For Work / Against Work
Debates on the centrality of work

"Artificial Intelligence and life in 2030: the one hundred year study on artificial intelligence"

by Stone, Peter; Brooks, Rodney; Brynjolfsson, Erik; Calo, Ryan; Etzioni, Oren; Hager, Greg; Hirschberg, Julia; Kalyanakrishnan, Shivaram; Kamar, Ece; Kraus, Sarit; Leyton-Brown, Kevin; Parkes, David; William Press; Saxenian, Annalee; Shah, Julie; Tambe, Milind; Teller, Astro (2016)


This report is the first in a series to be issued at regular intervals as a part of the One Hundred Year Study on Artificial Intelligence (AI100). As one consequence of the decision to focus on life in North American cities, military applications were deemed to be outside the scope of this initial report. This is not to minimize the importance of careful monitoring and deliberation about the implications of AI advances for defense and warfare, including potentially destabilizing developments and deployments. The report is designed to address four intended audiences. For the general public, it aims to provide an accessible, scientifically and technologically accurate portrayal of the current state of AI and its potential. For industry, the report describes relevant technologies and legal and ethical challenges, and may help guide resource allocation. The report is also directed to local, national, and international governments to help them better plan for AI in governance. Finally, the report can help AI researchers, as well as their institutions and funders, to set priorities and consider the ethical and legal issues raised by AI research and its applications. Given the unique nature of the One Hundred Year Study on AI, we expect that future generations of Standing Committees and Study Panels, as well as research scientists, policy experts, leaders in the private and public sectors, and the general public, will reflect on this assessment as they make new assessments of AI’s future. We hope that this first effort in the series stretching out before us will be useful for both its failures and successes in accurately predicting the trajectory and influences of AI. The Standing Committee is grateful to the members of the Study Panel for investing their expertise, perspectives, and significant time to the creation of this inaugural report. We especially thank Professor Peter Stone for agreeing to serve as chair of the study and for his wise, skillful, and dedicated leadership of the panel, its discussions, and creation of the report.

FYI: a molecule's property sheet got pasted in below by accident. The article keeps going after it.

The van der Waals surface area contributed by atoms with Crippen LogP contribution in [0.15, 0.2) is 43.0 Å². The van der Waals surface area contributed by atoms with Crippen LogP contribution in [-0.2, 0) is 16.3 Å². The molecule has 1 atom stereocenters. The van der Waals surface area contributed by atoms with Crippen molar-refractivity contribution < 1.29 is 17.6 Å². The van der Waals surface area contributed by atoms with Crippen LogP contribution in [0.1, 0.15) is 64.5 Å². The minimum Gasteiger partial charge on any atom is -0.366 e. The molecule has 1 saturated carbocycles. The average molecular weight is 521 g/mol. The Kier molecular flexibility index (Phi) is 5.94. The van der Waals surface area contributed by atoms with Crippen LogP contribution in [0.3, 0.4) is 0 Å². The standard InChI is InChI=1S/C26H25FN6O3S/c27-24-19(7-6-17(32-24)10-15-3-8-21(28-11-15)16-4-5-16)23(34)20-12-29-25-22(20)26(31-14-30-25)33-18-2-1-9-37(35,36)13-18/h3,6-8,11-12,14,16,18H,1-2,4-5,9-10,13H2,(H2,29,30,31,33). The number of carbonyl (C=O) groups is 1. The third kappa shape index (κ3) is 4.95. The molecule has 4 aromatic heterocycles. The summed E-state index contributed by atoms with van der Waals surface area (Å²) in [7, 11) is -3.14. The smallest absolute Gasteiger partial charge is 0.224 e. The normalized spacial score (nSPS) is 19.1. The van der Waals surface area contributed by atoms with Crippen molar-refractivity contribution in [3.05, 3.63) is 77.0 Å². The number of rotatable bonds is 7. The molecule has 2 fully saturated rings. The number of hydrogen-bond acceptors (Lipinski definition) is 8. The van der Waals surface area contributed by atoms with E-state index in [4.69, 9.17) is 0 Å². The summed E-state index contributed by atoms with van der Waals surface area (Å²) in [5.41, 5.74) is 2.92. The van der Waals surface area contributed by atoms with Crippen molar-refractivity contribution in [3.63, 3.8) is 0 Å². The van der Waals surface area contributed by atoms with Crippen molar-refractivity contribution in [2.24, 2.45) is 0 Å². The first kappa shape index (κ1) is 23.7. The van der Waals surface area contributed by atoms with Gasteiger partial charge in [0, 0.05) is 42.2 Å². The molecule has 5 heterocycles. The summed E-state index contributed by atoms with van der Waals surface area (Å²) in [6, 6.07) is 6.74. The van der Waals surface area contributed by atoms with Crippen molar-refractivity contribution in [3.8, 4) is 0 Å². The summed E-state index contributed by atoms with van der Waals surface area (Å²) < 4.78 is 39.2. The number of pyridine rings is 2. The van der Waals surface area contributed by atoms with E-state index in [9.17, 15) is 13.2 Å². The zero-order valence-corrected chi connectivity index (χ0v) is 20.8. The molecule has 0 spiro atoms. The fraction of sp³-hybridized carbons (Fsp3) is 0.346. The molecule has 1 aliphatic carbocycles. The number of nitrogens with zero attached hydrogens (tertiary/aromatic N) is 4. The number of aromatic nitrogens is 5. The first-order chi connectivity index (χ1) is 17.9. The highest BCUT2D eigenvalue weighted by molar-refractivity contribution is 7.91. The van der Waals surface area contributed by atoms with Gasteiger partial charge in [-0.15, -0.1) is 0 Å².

Artificial Intelligence, Future, Work Futures, Technology, Technological Shift



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